B – Observing the Law – like the Pharisees.  In this mindset the best way to achieve liberation is to commit oneself to fully obeying God’s law.  The occupation is not the result of God turning away from us, but of us turning away from God.  And the best way to ensure our release is to ensure that everyone obeys the laws of God (as we understand them).  The Pharisees of the time of Jesus were not rigid, power hunger, religious hypocrites; they were sincere followers of God who believed that the best (and only) way to live was in complete adherence to God’s law.  This understanding is comforting in several ways – it is observable and quantifiable. You can see the results of people following the laws.  And it preserves the goodness of God. God’s (apparent) silence is not evidence of God’s lack of concern or powerlessness – it is the result of our rebellion.

This pattern is found today in the political manifesto of Hamas [Islamic Resistance Movement] (Raheb, 77).”   “The group who is promoting the law today as the solution to the Palestinian problem is Hamas.  The Arabic word for law is sharia.   For Hamas, as part of the Muslim Brotherhood movement, sharia is the way to true liberation.  The fact that Hamas has been engaged in fighting Israel since 1988 should not make us think that this group belongs to the zealots.  On the contrary, in all Muslim Brotherhood writings, the main focus is on having divine law control peoples’ daily lives.  Their main fight is not with the empire, but with their own people who have forgotten their religious identity (Raheb, 78).”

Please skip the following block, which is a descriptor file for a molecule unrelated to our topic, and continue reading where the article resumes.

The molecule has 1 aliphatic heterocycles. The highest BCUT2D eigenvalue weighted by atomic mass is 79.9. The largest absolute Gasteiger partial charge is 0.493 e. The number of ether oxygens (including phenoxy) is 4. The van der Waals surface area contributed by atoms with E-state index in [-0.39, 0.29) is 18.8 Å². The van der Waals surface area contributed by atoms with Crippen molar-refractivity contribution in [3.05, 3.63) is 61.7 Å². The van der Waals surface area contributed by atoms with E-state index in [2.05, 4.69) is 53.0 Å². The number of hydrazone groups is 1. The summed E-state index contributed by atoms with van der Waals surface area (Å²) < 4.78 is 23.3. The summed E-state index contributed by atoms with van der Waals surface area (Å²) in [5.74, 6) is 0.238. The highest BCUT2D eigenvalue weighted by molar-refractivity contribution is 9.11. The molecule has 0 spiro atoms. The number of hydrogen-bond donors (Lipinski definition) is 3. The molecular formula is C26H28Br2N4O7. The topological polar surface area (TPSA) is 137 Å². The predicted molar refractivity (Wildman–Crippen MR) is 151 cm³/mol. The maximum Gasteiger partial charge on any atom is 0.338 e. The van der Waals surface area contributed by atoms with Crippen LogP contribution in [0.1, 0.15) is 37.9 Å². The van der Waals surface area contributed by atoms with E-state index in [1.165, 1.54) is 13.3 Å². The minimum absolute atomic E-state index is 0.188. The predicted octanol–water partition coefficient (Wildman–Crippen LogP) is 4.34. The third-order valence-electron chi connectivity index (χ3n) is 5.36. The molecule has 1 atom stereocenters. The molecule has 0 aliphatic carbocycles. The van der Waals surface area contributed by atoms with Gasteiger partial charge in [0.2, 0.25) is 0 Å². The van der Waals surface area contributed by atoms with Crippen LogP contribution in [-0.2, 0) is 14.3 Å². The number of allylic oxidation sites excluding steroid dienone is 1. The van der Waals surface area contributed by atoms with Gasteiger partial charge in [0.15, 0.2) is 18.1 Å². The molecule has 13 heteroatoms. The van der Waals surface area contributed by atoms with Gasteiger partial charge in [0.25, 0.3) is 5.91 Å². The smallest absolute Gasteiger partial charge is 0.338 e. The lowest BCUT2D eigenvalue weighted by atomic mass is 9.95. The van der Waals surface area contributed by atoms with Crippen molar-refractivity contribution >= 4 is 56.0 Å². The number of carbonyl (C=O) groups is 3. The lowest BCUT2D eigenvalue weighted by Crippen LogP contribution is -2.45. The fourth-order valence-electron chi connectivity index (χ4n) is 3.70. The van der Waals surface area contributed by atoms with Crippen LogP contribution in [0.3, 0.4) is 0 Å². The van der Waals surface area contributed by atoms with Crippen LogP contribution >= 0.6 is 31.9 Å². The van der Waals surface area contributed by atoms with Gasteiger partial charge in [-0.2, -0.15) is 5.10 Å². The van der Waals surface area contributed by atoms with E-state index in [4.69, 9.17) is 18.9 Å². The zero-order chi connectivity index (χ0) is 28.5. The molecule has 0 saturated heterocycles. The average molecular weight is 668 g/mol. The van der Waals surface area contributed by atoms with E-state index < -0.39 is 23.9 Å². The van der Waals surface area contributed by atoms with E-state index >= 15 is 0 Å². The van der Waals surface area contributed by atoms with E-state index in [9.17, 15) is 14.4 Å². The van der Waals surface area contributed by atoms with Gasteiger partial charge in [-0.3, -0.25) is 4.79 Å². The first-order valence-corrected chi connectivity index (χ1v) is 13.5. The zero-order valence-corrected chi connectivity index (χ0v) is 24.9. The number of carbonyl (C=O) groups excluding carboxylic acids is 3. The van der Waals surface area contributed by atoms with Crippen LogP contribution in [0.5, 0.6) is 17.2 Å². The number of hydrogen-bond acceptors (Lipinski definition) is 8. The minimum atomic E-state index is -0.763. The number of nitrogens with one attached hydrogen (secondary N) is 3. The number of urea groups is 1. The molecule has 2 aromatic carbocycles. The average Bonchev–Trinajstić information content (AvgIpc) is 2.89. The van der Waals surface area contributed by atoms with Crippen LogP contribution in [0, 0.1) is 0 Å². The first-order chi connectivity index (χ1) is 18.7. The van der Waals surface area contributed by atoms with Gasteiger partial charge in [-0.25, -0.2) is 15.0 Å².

C – Accommodation - like the Sadducees, walking the tightrope between God’s will and the emperor’s (Raheb, 79).  Some try to work within the system of power. Trying to please the people and keep the rulers happy. 

D – Collaboration – like the New Testament tax (toll) collectors.  “In today’s Palestine these are the subcontractors who distribute Israeli products to the Palestinian markets, who bid on contracts in Israeli settlements, or who collaborate by providing information on people and organizations.  This group wants to exploit the empire by helping to exploit its own people.  For this group, the empire is good business.  Why fight for liberation?  Long live the empire (Raheb, 80)!”